Pinning incumbent automakers' turnaround on electric powertrains through plug-in electric cars is a myopic view of the available technologies.

Cars can be made half as heavy as they are today by using composite materials such as light but strong carbon fiber, a choice that gives manufacturers more flexibility and reduces costs in production. "Lightweighting" lowers the engineering bar for alternative powertrain technologies as well, he argues. With less weight to haul around, expensive batteries can be smaller and fuel cell vehicles become feasible.

The other technology changes required to set automakers on the right path are aerodynamics and software for remote diagnostics and other tasks.

"Whatever your advanced powertrain is, especially if it's all-electric, it will be a great deal smaller and cheaper and lighter if you first get the platform physics right--making the car light and slippery," he said. "If you don't do that and your competitors do, you're toast."

Many businesses fail to make high-performing products because they don't practice what he calls "integrative design," or making design choices to optimize the entire vehicle rather than individual components. In the case of U.S. auto companies, there's a cultural bias toward powertrain engineering.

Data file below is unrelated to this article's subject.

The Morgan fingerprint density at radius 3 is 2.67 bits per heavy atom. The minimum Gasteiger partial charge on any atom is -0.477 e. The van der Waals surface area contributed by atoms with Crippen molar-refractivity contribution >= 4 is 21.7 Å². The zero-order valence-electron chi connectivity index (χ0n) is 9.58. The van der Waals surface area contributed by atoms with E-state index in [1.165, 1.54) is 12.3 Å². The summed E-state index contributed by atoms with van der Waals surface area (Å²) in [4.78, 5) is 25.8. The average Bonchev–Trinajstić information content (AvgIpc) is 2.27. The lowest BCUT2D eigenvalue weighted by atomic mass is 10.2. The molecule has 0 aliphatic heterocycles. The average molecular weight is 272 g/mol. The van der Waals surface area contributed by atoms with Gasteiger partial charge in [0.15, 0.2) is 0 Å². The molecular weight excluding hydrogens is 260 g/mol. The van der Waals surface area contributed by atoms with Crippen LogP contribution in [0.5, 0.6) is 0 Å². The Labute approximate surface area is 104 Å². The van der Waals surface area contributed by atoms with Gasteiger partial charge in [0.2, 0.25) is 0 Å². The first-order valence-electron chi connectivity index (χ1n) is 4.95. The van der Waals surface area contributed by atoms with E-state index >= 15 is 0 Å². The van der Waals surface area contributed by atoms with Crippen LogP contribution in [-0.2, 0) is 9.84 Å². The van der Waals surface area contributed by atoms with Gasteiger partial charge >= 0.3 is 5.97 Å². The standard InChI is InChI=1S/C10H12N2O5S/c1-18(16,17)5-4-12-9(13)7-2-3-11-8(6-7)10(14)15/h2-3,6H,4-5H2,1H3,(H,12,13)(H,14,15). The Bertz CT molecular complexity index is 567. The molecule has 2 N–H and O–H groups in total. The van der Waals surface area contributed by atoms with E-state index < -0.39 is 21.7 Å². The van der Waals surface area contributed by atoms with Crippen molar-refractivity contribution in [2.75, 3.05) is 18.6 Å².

Carbon pricing or negawatts?
In buildings, too, existing practices and delay-ridden business processes slow down adoption of efficient home energy systems.

In its projects, the Rocky Mountain Institute has found that building owners can get energy savings of 60 percent with a three-year payback for energy-efficiency retrofits. The group found that new green building constructions can be done for lower capital costs than traditional methods, contrary to the prevailing view.

When asked what words of advice he offers President-elect Barack Obama, Lovins said the new administration needs to coordinate efforts between the Department of Energy and any climate initiatives.

Many investors and consumers expect that putting a price on carbon emissions--through a cap-and-trade system or tax--will make many clean technologies more economical. Lovins thinks carbon pricing is a good idea but it's not essential.